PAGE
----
By Stephanie Smith Men’s Fitness
Sure, you might feel slower running on a treadmill during winter than you would training outside. But believe it or not, you can get more from the belt—beyond jogging on an incline. It’s time to dust off your sneakers and revamp your indoor running, so you can hit the spring season at full speed. Follow these tips below to work on form, simulate a race, and monitor your rhythm—all without having to brave the elements.
Mix It Up
Take advantage of the stationary benefit: running on a treadmill puts heart rate and pace stats at your fingertips, giving you ultimate control over effort and speed. Try an anything goes workout: increase your incline for the first interval, then activate the quads, calves, and hamstrings with a decline descent. Close with a challenging incline run that picks up the pace. “If someone runs at 1% incline and another person mixes it up—and runs on a 1%-3% incline on hilly terrain—the person who’s running hills is probably going to have more fun and get in a better workout,” says Jenny Hadfield, running coach and author of Running for Mortals: A Commonsense Plan for Changing Your Life with Running. Don’t feel like overthinking? Use the treadmill’s constant momentum as motivation to run a low-level hill program or an interval workout.
Don’t go all out. “It’s one thing to push yourself to extremes, but you can actually get a better workout by tuning into what’s happening to your body during the day,” says Hadfield. If you’re following up a hard day on the trails with a treadmill run, pushing through another hilly workout will cause further fatigue and detriment. Instead, break up high intensity workouts, and ebb and flow between hard and easy to avoid hitting a point of diminishing returns. Follow a hill workout with a cross training day or easy day of flat terrain
Re-work Your Warm-Up
Counteract a workday’s worth of sitting with a slow-speed, backwards-walk warm-up to open up the hips. Then, integrate a slow side shuffle into the routine. “A slow lateral walk at a 3%-5% incline is a great strengthening warm-up or cool-down exercise that targets the adductors,” says Hadfield. Here’s how to weave it into your warm-up: follow 30-60 seconds of forward walk with 30-60 seconds of walking backwards at 1.5 miles per hour. “The slower the better,” says Hadfield. “If you’re just shuffling along, you’re not going to get the muscle activation you would if you’re deliberately contracting.” Next, laterally walk for 30-45 seconds until your hip is fatigued, then switch. Repeat 4-5 times.
Don’t Hang On
Fatigue might tempt you to grab onto the handrails for support, but you’re better off coming to a full stop before taking a breather. For safety reasons, always step off. The caveat to the rule: if you’re learning how to use a treadmill or you’re working on balance issues.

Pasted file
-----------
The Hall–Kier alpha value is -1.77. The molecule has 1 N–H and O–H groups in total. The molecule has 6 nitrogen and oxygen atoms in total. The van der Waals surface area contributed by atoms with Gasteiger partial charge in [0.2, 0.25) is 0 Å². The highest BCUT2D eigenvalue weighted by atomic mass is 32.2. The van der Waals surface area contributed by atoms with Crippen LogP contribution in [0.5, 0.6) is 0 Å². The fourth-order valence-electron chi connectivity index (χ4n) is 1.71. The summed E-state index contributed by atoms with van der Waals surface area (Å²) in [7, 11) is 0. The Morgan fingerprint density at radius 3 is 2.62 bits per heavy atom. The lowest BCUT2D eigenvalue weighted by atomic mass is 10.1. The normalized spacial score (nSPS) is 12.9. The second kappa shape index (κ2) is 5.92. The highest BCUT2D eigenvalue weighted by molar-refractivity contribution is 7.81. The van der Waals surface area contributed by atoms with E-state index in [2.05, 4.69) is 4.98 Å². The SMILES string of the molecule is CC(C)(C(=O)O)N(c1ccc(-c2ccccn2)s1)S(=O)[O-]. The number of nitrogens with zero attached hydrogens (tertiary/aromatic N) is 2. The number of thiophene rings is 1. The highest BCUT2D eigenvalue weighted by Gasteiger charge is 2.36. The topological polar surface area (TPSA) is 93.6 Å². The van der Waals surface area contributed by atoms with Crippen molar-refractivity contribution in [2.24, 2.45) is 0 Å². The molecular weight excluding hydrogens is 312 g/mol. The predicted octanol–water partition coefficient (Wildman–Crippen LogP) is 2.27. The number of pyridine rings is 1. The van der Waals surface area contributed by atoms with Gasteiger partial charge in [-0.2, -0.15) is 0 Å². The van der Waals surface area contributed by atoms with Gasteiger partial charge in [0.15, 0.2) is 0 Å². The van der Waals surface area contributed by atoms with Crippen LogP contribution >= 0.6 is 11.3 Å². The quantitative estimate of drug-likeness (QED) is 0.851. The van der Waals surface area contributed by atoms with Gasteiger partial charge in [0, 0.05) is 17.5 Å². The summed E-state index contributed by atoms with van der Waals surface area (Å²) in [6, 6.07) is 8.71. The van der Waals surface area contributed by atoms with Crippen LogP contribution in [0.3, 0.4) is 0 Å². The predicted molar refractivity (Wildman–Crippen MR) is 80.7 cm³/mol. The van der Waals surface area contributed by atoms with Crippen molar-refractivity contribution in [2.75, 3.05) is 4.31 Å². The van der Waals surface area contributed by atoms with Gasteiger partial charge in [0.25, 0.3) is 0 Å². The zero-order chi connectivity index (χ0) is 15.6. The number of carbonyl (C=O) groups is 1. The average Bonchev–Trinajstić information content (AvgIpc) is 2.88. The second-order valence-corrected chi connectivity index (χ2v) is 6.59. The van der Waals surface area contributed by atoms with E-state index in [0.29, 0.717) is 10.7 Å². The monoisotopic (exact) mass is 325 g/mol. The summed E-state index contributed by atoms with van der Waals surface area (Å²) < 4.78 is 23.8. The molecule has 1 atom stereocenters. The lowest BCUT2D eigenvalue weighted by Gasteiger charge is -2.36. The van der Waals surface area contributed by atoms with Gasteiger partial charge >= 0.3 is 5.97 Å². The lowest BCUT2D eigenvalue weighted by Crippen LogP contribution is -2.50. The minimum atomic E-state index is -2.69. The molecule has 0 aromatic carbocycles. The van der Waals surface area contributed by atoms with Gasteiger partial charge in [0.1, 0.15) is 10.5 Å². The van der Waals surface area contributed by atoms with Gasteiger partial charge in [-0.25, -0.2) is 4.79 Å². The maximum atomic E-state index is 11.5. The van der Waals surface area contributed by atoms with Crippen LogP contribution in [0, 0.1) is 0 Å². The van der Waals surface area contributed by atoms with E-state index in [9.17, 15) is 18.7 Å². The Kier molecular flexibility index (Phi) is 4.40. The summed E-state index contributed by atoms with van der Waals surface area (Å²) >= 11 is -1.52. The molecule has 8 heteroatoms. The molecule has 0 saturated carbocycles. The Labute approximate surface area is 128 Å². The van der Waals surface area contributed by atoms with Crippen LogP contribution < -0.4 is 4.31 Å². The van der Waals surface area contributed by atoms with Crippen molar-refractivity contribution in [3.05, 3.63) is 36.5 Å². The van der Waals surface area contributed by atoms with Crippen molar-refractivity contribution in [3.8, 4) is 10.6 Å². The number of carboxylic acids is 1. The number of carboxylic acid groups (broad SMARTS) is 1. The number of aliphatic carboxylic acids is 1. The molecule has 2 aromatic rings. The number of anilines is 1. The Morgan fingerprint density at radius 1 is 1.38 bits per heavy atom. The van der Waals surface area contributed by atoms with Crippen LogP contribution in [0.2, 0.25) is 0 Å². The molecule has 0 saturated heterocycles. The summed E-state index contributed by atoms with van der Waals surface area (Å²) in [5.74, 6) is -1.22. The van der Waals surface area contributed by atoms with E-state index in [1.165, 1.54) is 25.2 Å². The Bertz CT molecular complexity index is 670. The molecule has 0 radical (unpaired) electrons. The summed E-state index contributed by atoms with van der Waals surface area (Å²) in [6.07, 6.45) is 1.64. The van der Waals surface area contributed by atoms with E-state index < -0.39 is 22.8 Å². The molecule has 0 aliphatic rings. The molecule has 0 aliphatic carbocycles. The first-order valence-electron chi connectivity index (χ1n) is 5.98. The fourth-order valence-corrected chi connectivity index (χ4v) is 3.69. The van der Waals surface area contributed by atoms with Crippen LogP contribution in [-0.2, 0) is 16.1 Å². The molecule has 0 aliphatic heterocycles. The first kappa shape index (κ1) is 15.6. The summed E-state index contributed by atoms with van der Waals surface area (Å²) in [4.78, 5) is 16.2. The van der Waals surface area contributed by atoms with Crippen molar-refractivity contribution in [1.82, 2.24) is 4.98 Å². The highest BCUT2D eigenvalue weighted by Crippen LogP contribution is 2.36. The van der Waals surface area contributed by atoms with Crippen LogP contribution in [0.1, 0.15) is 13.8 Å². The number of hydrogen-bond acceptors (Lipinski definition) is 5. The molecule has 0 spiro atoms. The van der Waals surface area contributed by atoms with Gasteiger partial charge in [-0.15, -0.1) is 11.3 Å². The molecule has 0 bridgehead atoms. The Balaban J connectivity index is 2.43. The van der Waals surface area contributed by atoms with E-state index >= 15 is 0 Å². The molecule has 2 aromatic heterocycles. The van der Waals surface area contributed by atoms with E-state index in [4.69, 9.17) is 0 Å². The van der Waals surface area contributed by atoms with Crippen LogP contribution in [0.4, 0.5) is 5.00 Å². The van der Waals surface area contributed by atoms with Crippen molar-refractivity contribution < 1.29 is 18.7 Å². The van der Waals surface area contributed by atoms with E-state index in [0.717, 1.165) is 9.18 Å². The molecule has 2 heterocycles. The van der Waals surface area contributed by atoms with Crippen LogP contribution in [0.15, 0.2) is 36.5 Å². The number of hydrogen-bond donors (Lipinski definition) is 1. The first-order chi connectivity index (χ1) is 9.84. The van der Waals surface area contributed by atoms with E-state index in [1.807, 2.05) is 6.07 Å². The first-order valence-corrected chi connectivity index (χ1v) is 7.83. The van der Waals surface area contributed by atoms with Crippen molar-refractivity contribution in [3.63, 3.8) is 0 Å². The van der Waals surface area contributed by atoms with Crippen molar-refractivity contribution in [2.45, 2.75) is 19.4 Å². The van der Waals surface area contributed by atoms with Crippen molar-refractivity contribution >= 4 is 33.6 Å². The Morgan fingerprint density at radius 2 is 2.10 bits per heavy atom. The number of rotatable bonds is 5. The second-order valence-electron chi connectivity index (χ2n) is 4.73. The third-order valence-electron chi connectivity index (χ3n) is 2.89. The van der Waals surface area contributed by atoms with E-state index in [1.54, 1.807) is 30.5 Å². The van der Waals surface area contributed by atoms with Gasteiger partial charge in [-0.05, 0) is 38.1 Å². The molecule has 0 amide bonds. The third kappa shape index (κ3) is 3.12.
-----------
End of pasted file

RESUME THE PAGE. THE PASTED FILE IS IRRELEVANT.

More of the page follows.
Work It Out
Full schedule? Work out while working with a little intentional movement. Make your treadmill your workstation and complete simple tasks like answering phone calls or replying to emails while keeping a one mile per hour pace, says Hadfield.
Mimic The Race
“Track repeats, tempo runs, and a long run can all be done on the treadmill,” says
Bill Pierce, Professor and Chair of the Health Sciences department and lead author of Run Less, Run Faster. Whether you’re seeking a change of pace or using the treadmill to simulate a race’s environmental conditions, take advantage of the treadmill’s automatic elevation options. If you live where there’s flat terrain but you’re planning to tackle Boston, you can simulate the racecourse by adding hills to your training run.
Run More Hills
One benefit of treadmills: You can run uphill without having to run back down. “We know that it’s downhill running that typically causes soreness and impact injuries in the calf and knee,” says Pierce. With treadmill runs, do repeats that are easier on your joints by going for an uphill push and flattening for recovery.
Ditch the programmed “Fat Burn” setting
Don’t be fooled by the “fat burn” button. The lower intensity just means that a higher percentage of your caloric expenditure is from fat. You’re still always going to burn more fat running faster than you are running slower. For example: Pierce says if you run 10 mph and 60% of your energy comes from fat calories, you might burn 100 calories per mile. But if you run 6 mph and 40% of your energy comes from fat, you may burn 300 calories per mile. Basically: ramp up your speed, and your fat burn doubles.
Skip the weights
Adding in weighs could do more than help you put on the muscle; it could put you off balance. “Weights can change your biomechanics and the point of impact, which leads to injury,” says Pierce. Save your strength training for a later